pressed a wish to defeat Mr. Roosevelt for
the. temporary enairmanship of the con
vention or have ever taken the slightest
step Is de ie is wholly untrue. I never
heard Mr. Shermans name suggested as
temporary chairman of the state conven
tion until I saw in th« newspapers of
Ausrust 16 that he had been selected at th"
meeting of th- committee. When you
celled at my house Saturday evening. Au
gust 13. you told me that Mr. Roosevelt
intended to go to the convention as a
delegate, and you suggested Incidentally
his being made temporary chairman— a
suggestion in which I acquiesced. It did
not occur «o me that any one would op
j»ose it. This was the Bret time the sub
ject of the temporary chairmanship was
mentioned to me by any one. You did not
ask me to take any action whatever with
respect to it. After a full discussion of th»
Wtii York State situation. I drafted in
your pineen<» the following telegram and
sent ii to Mr. Sherman:
"Beverly. Mass.. August 14. 1910.
"Honorable .Tames S. Sherman. Vice-Pres
ident, Uttca. N. Y.
"Please say to Ward and Woodruff that
I have had a long conference with Gris
com. He confirms my judgment already
expressed to you that the whole situation
in New York may be saved without hu
miliation to any one and with victory for
th^ party by a full conference with Mr.
Roosevelt and reasonable concessions with
reference to platform and candidates.
"The thing of all others that ought to
be avoided is a controversy in th« con
vention. 1 am told by Mr. Orieeom that
a conference with Mr. Roosevelt
night conveniently be had and would be
welcomed by lim before the state commit
tee meets on Tuesday. Hope you will i>«»
ablr m report satisfactory solution when
you come on Wednesday.
"WILLIAM 11. TAFT."
On •-• afternoon of Monday, August 15,
Mr. Sherman telephoned me. from New
York, and for the first time apprised me of
' the faot that there was a proposal to op
pose Mr. Roosevelt for the temporary
lanship. and that with Mr. Roots
nani*. No other name than Mr. Root's
■V.&S mentioned I protested against the
K^-a of a contest on such a matter, per
emptorfly declined to be drawn into a fight
against Mr. Roosevelt and again renewed
my urgent advlc* that theie b« prompt
sad full persona! conference with Mr.
Etoosevelt before the committee meeting.
with a view to securing harmony an-J vic
tory for the- party.
Mr Sherman called upon me here on the
17th lost, to meet an engagement of a week's
standing mad*- with him and Mr. Iyniden
stcaiei. to dtscun the Ccngrrssinnal cam
paign textbook Mr. Loudenslager was pre
vented from ming hynn illness. During the
conference •with Mr. Sherman I told him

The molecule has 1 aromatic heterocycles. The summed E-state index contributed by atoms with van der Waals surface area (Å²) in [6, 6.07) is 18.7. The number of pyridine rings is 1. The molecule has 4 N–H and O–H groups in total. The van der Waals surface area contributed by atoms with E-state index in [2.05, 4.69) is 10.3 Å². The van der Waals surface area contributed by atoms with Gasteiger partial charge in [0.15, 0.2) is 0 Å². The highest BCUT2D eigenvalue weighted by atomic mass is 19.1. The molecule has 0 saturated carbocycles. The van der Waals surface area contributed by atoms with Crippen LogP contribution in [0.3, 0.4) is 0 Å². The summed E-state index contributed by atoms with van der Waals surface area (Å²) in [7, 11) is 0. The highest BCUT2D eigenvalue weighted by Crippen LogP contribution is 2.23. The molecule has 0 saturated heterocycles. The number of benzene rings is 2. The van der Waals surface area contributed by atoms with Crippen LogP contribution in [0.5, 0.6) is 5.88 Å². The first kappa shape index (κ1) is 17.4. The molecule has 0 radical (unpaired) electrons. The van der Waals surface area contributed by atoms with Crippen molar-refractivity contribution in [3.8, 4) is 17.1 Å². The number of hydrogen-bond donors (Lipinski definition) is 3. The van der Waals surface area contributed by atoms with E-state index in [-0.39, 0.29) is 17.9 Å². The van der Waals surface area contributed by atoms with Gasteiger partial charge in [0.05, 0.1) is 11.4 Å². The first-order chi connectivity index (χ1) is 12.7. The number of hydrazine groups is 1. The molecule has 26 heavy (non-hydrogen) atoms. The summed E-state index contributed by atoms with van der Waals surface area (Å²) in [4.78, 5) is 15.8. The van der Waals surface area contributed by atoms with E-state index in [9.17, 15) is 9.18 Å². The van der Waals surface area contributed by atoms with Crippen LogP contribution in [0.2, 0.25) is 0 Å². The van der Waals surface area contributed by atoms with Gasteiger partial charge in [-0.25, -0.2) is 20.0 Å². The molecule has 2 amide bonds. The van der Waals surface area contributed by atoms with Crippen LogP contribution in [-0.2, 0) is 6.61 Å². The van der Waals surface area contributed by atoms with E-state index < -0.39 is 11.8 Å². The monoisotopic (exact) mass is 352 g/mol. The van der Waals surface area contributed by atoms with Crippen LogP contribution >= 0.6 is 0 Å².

that 1 deplored the result of the meeting of
the New York state committee, because,
unle*-! the. break were repaired, it meant
division between New York Republicans
and probable defeat. T-pon leaving me. Mr.
Sherman agreed to go into a conference
with Mr. Koo^evelt. provided he were in
vited to oo so. with a view to adjusting
thf situation 1? possible, even at that late
daw Mr Nicholas Lona*worth was present
an<\ paid he would send a telegram to bring
, about a conference What the result has
| been T ,-•,. not know . .
Finally. in your telegram received this
morning you state that efforts have been
made to create the impression that 1 favor
a particular candidate for election as state
<hiirinan. This is absolutely untrue. I
have expressed no opinion on the subject
since in ♦'fTort was made last winter by
the New York Congressional delegation to
secure Mr. WoodrufFs retirement, which
I am very porn' Indeed to observe col
umn* of unfounded assertions In the news
papers concerning my attitude In respect
to the x- ■■■•• York situation. You know,
however, as well as nther New York lead
ers, that whenever my advice or assistance.
•' reaching a satisfactory adjustment of
tJie cifhcultieF arlsin? has bean Kouerht I
have urged the necessity for the fullest
conference with Mr. Iloosevelt by the mem
bers of the organization, and. with due defer
ence to honest difference of opinion, have
expressed the view, which I still entertain,
thai the solution of the direct primary
same can be found in provisions similar to
>hc*e of the CoWl bill, a- amended In ac
■ •<! with the memorial signed by Mr. S«th
Low. Mr. Joseph Choate and other promi
nent Republicans of New York City. "Sin
eerdy your*. William H. TAFT.
GRISCOM WELL SATISFIED